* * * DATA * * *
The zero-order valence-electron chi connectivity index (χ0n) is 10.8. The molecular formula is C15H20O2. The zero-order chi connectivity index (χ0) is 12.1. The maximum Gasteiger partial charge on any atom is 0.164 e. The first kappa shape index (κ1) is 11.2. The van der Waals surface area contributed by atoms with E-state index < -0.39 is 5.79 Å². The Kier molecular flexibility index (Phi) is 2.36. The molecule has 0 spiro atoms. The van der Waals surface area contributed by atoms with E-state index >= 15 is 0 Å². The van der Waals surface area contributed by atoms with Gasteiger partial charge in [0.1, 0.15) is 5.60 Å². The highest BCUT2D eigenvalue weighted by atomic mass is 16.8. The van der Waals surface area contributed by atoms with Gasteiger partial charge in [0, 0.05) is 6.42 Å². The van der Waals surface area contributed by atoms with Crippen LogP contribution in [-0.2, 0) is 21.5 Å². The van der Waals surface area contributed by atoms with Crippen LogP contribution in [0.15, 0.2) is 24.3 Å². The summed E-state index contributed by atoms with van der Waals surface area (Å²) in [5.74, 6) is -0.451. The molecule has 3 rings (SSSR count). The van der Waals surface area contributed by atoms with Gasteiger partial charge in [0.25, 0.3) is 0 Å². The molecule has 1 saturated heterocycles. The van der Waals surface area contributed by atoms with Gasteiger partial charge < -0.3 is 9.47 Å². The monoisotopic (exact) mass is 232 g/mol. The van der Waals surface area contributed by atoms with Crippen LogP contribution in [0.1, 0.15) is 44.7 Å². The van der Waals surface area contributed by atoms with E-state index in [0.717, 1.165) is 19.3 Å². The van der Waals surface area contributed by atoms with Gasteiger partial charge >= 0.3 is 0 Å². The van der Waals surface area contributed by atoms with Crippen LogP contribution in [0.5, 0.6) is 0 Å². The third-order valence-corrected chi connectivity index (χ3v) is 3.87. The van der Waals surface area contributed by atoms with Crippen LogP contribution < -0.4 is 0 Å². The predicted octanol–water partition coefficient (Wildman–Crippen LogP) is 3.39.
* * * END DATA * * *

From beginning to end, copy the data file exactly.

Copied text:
The zero-order valence-electron chi connectivity index (χ0n) is 10.8. The molecular formula is C15H20O2. The zero-order chi connectivity index (χ0) is 12.1. The maximum Gasteiger partial charge on any atom is 0.164 e. The first kappa shape index (κ1) is 11.2. The van der Waals surface area contributed by atoms with E-state index < -0.39 is 5.79 Å². The Kier molecular flexibility index (Phi) is 2.36. The molecule has 0 spiro atoms. The van der Waals surface area contributed by atoms with E-state index >= 15 is 0 Å². The van der Waals surface area contributed by atoms with Gasteiger partial charge in [0.1, 0.15) is 5.60 Å². The highest BCUT2D eigenvalue weighted by atomic mass is 16.8. The van der Waals surface area contributed by atoms with Gasteiger partial charge in [0, 0.05) is 6.42 Å². The van der Waals surface area contributed by atoms with Crippen LogP contribution in [-0.2, 0) is 21.5 Å². The van der Waals surface area contributed by atoms with Crippen LogP contribution in [0.15, 0.2) is 24.3 Å². The summed E-state index contributed by atoms with van der Waals surface area (Å²) in [5.74, 6) is -0.451. The molecule has 3 rings (SSSR count). The van der Waals surface area contributed by atoms with Gasteiger partial charge in [0.25, 0.3) is 0 Å². The molecule has 1 saturated heterocycles. The van der Waals surface area contributed by atoms with Gasteiger partial charge < -0.3 is 9.47 Å². The monoisotopic (exact) mass is 232 g/mol. The van der Waals surface area contributed by atoms with Crippen LogP contribution in [0.1, 0.15) is 44.7 Å². The van der Waals surface area contributed by atoms with E-state index in [0.717, 1.165) is 19.3 Å². The van der Waals surface area contributed by atoms with Gasteiger partial charge >= 0.3 is 0 Å². The van der Waals surface area contributed by atoms with Crippen LogP contribution in [0.5, 0.6) is 0 Å². The third-order valence-corrected chi connectivity index (χ3v) is 3.87. The van der Waals surface area contributed by atoms with Crippen LogP contribution < -0.4 is 0 Å². The predicted octanol–water partition coefficient (Wildman–Crippen LogP) is 3.39.